What’s Next for New York State DOT?
On Monday, state DOT Commissioner Astrid Glynn tendered her resignation, leaving the agency’s top job during a critical period for statewide transportation policy. Governor Paterson engineered Glynn’s departure, according to the Daily News, following her three-week vacation to Borneo that came while DOT is still deciding how to spend its pot of federal stimulus cash. With state politicians also discussing solutions for the MTA budget crisis in tandem with funding for the state’s road and bridge program, crucial decisions will take shape without an established leader at the helm of the transportation agency.
"It comes at a tough time," Neysa Pranger of the Regional Plan Association said of Glynn’s departure. "It complicates things if there’s a leadership change at the head of DOT."
Progressive transportation advocates credit Glynn, who was appointed by Eliot Spitzer in 2007, with introducing a gradual shift in culture at the state DOT. "She didn’t start whipping everyone into shape immediately," said Tri-State Transportation Campaign director Kate Slevin. "She took a more measured approach."
One of the more noticeable changes transpired at DOT’s District 10 office, which covers Nassau and Suffolk counties. "Before Glynn took over, we would fight every single road project," said Eric Alexander, director of the smart growth organization Vision Long Island. "Communities would say,
‘We don’t want your transportation money, take your checks back.’"
The DOT’s plan to convert 15 miles of an east-west state road, Route 347, into a high-speed, limited access highway had met with particularly vociferous opposition for the better part of the past ten years. Under Glynn’s leadership, says Alexander, the change at the regional office "was like night and day." Smart growth advocates had a seat at the table. A new plan for 347 unveiled in January would create a "suburban boulevard" with a lower design speed, planted median, bus shelters, and a pedestrian and bicycle path. The regional office is now talking to businesses about building infill on big parking lots that line the road.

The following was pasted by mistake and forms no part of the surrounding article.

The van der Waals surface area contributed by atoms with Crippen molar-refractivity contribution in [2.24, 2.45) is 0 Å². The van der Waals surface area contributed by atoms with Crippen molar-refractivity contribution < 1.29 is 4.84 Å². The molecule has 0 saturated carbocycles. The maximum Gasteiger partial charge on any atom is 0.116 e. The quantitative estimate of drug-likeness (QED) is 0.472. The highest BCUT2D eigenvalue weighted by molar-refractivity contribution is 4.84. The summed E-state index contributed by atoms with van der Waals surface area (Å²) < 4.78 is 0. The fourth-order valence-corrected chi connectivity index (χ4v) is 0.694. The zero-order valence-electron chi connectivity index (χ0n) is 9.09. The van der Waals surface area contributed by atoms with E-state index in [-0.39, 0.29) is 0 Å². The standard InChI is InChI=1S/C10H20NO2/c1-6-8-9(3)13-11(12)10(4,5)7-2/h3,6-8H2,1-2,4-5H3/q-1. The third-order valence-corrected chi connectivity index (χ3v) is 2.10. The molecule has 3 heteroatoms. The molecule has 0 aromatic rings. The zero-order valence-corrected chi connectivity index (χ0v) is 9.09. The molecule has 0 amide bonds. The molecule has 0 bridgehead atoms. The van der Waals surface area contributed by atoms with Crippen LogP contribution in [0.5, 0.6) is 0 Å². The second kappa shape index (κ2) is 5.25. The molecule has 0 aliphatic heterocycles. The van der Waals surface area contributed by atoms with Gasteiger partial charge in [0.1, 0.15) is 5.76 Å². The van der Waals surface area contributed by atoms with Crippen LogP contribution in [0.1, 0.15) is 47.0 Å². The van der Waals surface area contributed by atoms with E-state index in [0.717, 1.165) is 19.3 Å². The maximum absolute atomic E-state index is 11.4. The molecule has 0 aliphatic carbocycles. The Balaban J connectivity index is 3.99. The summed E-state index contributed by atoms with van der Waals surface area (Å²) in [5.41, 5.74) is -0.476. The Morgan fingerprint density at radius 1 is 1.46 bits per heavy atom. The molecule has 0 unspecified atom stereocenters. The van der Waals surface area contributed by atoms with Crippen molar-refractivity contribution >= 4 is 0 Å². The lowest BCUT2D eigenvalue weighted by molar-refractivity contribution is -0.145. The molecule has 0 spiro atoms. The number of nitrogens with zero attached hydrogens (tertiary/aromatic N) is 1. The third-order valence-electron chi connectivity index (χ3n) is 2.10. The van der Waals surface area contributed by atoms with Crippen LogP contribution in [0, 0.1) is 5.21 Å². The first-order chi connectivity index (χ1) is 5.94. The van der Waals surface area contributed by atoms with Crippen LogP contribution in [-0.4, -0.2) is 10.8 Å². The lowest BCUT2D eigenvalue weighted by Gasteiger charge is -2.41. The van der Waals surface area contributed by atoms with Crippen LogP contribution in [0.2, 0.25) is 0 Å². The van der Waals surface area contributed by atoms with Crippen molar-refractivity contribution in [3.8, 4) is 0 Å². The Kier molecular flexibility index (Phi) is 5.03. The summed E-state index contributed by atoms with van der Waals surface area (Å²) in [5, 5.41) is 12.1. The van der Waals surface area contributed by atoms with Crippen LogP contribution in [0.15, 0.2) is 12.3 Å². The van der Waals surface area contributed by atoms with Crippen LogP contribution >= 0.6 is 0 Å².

Glynn’s DOT had its lapses — witness the changes underway on the Staten Island Expressway, where $40 million in stimulus cash will be spent on auxiliary lanes and ramp adjustments, and a formerly exclusive busway just opened up to private cars — and in terms of institutional change, it didn’t match the rapid pace at New York City DOT under Janette Sadik-Khan. But the overall direction of the agency boded well for more sustainable transportation and land use policies in the state. Advocates hope her successor will build on that momentum and strengthen new programs like the "Smart Planning" initiative, an attempt to foster smart growth practices among municipalities.
Glynn’s resignation takes effect May 8, with first deputy commissioner Stanley Gee slated to take over until Paterson names a replacement. The next commissioner, says Alexander, should be someone "who’s looking at best practices, instead of old practices. The last thing
you want to do is take a step back."